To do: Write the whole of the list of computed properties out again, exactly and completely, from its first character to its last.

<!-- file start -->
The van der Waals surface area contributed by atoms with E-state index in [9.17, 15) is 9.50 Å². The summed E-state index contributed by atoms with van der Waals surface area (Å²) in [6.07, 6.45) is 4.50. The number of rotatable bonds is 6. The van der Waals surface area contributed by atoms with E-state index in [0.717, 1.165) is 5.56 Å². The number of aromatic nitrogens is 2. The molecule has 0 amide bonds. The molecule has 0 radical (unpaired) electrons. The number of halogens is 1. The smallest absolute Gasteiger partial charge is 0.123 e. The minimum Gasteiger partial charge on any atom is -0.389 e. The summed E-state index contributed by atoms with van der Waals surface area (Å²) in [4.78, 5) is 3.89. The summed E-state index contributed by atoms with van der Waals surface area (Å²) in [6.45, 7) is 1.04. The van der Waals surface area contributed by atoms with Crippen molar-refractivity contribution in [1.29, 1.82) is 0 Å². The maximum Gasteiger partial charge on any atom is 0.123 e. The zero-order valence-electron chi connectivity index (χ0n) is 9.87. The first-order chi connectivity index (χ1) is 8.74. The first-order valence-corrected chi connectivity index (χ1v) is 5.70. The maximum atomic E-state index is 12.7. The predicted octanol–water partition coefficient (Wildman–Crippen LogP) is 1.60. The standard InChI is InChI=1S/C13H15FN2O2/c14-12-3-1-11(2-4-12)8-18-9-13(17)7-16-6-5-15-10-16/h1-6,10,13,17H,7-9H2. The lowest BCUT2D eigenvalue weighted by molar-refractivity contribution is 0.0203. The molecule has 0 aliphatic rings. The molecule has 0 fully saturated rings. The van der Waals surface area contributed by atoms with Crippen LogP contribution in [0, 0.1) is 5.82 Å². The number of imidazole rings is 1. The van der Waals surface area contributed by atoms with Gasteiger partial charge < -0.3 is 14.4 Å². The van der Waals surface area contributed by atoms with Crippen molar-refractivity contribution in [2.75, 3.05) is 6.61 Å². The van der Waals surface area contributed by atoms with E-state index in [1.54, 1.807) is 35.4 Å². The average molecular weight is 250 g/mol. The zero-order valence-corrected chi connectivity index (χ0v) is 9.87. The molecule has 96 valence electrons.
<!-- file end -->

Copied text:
The van der Waals surface area contributed by atoms with E-state index in [9.17, 15) is 9.50 Å². The summed E-state index contributed by atoms with van der Waals surface area (Å²) in [6.07, 6.45) is 4.50. The number of rotatable bonds is 6. The van der Waals surface area contributed by atoms with E-state index in [0.717, 1.165) is 5.56 Å². The number of aromatic nitrogens is 2. The molecule has 0 amide bonds. The molecule has 0 radical (unpaired) electrons. The number of halogens is 1. The smallest absolute Gasteiger partial charge is 0.123 e. The minimum Gasteiger partial charge on any atom is -0.389 e. The summed E-state index contributed by atoms with van der Waals surface area (Å²) in [4.78, 5) is 3.89. The summed E-state index contributed by atoms with van der Waals surface area (Å²) in [6.45, 7) is 1.04. The van der Waals surface area contributed by atoms with Crippen molar-refractivity contribution in [1.29, 1.82) is 0 Å². The maximum Gasteiger partial charge on any atom is 0.123 e. The zero-order valence-electron chi connectivity index (χ0n) is 9.87. The first-order chi connectivity index (χ1) is 8.74. The first-order valence-corrected chi connectivity index (χ1v) is 5.70. The maximum atomic E-state index is 12.7. The predicted octanol–water partition coefficient (Wildman–Crippen LogP) is 1.60. The standard InChI is InChI=1S/C13H15FN2O2/c14-12-3-1-11(2-4-12)8-18-9-13(17)7-16-6-5-15-10-16/h1-6,10,13,17H,7-9H2. The lowest BCUT2D eigenvalue weighted by molar-refractivity contribution is 0.0203. The molecule has 0 aliphatic rings. The molecule has 0 fully saturated rings. The van der Waals surface area contributed by atoms with Crippen LogP contribution in [0, 0.1) is 5.82 Å². The number of imidazole rings is 1. The van der Waals surface area contributed by atoms with Gasteiger partial charge < -0.3 is 14.4 Å². The van der Waals surface area contributed by atoms with Crippen molar-refractivity contribution in [2.75, 3.05) is 6.61 Å². The van der Waals surface area contributed by atoms with E-state index in [1.54, 1.807) is 35.4 Å². The average molecular weight is 250 g/mol. The zero-order valence-corrected chi connectivity index (χ0v) is 9.87. The molecule has 96 valence electrons.